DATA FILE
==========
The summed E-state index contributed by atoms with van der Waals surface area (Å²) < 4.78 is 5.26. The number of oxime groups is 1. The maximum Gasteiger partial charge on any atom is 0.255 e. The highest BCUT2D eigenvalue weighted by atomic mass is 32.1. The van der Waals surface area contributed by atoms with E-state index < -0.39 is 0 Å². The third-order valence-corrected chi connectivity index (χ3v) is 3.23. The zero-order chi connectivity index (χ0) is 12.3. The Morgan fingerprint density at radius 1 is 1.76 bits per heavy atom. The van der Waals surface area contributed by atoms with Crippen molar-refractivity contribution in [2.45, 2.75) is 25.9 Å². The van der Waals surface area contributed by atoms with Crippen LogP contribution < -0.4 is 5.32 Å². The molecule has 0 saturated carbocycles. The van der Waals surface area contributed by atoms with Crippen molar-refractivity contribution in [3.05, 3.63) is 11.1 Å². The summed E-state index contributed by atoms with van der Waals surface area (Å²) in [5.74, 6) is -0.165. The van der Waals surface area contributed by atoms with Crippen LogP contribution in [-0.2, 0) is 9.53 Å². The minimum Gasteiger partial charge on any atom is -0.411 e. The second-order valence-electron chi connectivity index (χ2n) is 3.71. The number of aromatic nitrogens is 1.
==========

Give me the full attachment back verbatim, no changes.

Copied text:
The summed E-state index contributed by atoms with van der Waals surface area (Å²) < 4.78 is 5.26. The number of oxime groups is 1. The maximum Gasteiger partial charge on any atom is 0.255 e. The highest BCUT2D eigenvalue weighted by atomic mass is 32.1. The van der Waals surface area contributed by atoms with E-state index < -0.39 is 0 Å². The third-order valence-corrected chi connectivity index (χ3v) is 3.23. The zero-order chi connectivity index (χ0) is 12.3. The Morgan fingerprint density at radius 1 is 1.76 bits per heavy atom. The van der Waals surface area contributed by atoms with Crippen molar-refractivity contribution in [2.45, 2.75) is 25.9 Å². The van der Waals surface area contributed by atoms with Crippen LogP contribution < -0.4 is 5.32 Å². The molecule has 0 saturated carbocycles. The van der Waals surface area contributed by atoms with Crippen molar-refractivity contribution in [3.05, 3.63) is 11.1 Å². The summed E-state index contributed by atoms with van der Waals surface area (Å²) in [5.74, 6) is -0.165. The van der Waals surface area contributed by atoms with Crippen LogP contribution in [-0.2, 0) is 9.53 Å². The minimum Gasteiger partial charge on any atom is -0.411 e. The second-order valence-electron chi connectivity index (χ2n) is 3.71. The number of aromatic nitrogens is 1.